Within a very large hierarchy such as a nation, the various strata may be so large that they form their own distinct culture, for example the social classes in the UK. Displaying the values, norms, symbols, and beliefs of a higher status culture are often necessary to enhance one’s social status. Again, this can be learnt through upbringing or the emulation of a role model. However, it is more difficult to do so if one has been raised in a lower stratum of society. This reinforces the strata in a hierarchy, making movement between them more difficult.

Displays of Competence. Leadership skills will attract followers, thus enhancing social status. However, such skills also need to be overtly displayed.

Displays of Altruism. People who aspire to climb a hierarchy can be altruistic only to the extent necessary for others to support them. A common strategy among those who would lead is to give the impression that it is the needs of the group which are valued most highly whilst, in reality, it may be personal needs. However, the individual will take care that this is not recognised by the group until his or her status is established, or convincingly faked.

Emulation of Role Models. To attract followers, members of the higher strata will display the trappings of their status to those in the lower ones. In many cases they will become a role model to those in the lower strata. Note that people learn both leadership skills and the use of power from role models. There are formal leadership courses but none for managing power.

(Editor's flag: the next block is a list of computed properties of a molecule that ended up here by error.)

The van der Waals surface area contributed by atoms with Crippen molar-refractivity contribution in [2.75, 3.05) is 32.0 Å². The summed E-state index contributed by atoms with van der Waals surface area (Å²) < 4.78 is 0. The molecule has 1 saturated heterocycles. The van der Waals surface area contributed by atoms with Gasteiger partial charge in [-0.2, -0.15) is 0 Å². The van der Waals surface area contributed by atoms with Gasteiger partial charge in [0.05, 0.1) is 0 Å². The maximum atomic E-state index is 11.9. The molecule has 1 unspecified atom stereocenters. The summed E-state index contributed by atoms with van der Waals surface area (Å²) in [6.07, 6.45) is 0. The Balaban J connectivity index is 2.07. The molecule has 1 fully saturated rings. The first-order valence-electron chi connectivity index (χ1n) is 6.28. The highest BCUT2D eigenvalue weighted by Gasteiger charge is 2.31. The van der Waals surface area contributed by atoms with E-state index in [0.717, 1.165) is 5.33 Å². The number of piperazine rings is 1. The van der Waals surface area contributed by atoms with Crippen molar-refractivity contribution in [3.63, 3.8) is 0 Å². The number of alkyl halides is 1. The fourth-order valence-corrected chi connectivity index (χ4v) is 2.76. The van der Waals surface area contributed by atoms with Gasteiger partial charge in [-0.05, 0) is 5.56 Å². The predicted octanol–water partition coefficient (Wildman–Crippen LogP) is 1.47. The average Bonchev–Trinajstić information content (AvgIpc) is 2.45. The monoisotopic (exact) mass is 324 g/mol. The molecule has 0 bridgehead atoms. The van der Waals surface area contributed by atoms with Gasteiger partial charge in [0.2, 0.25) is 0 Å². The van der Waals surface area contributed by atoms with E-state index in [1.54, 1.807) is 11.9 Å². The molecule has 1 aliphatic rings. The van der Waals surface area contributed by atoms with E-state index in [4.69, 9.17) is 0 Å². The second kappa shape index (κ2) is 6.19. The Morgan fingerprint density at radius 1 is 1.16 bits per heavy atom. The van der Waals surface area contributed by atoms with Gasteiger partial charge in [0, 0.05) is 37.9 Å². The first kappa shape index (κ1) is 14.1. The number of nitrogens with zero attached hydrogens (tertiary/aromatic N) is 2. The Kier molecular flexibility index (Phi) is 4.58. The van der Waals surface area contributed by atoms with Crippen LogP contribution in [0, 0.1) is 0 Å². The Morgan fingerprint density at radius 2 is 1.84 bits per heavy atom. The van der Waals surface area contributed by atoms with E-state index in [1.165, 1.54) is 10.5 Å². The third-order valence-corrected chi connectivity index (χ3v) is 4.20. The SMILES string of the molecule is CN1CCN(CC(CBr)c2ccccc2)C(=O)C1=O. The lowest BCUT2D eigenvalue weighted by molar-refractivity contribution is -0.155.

Cultural Adaptation. If a higher status individual is seen to be behaving in a way contrary to the conscience or self-concept of a lower status one, then the latter may conclude that there is something wrong with their conscience or self-concept and modify it. Even if the behaviour of the higher status individual is believed to be wrong, the lower status one may value membership of the group to such an extent that, rather than risk rejection, they will adopt a strategy for dealing with internal conflicts, such as rationalisation, repression, or denial. Often a rationale will be provided by the organisation, which the lower status individual accepts and adopts.

Expansionism.  The larger a group, the greater the power of those in the highest stratum. Thus, there is a natural tendency for the latter to seek to expand their organisation or part of it. This applies whether the group is a department, business organisation, religion, or nation. Such expansion is not necessarily in the interest of the group as a whole, however, and may be solely in the interest of the highest stratum.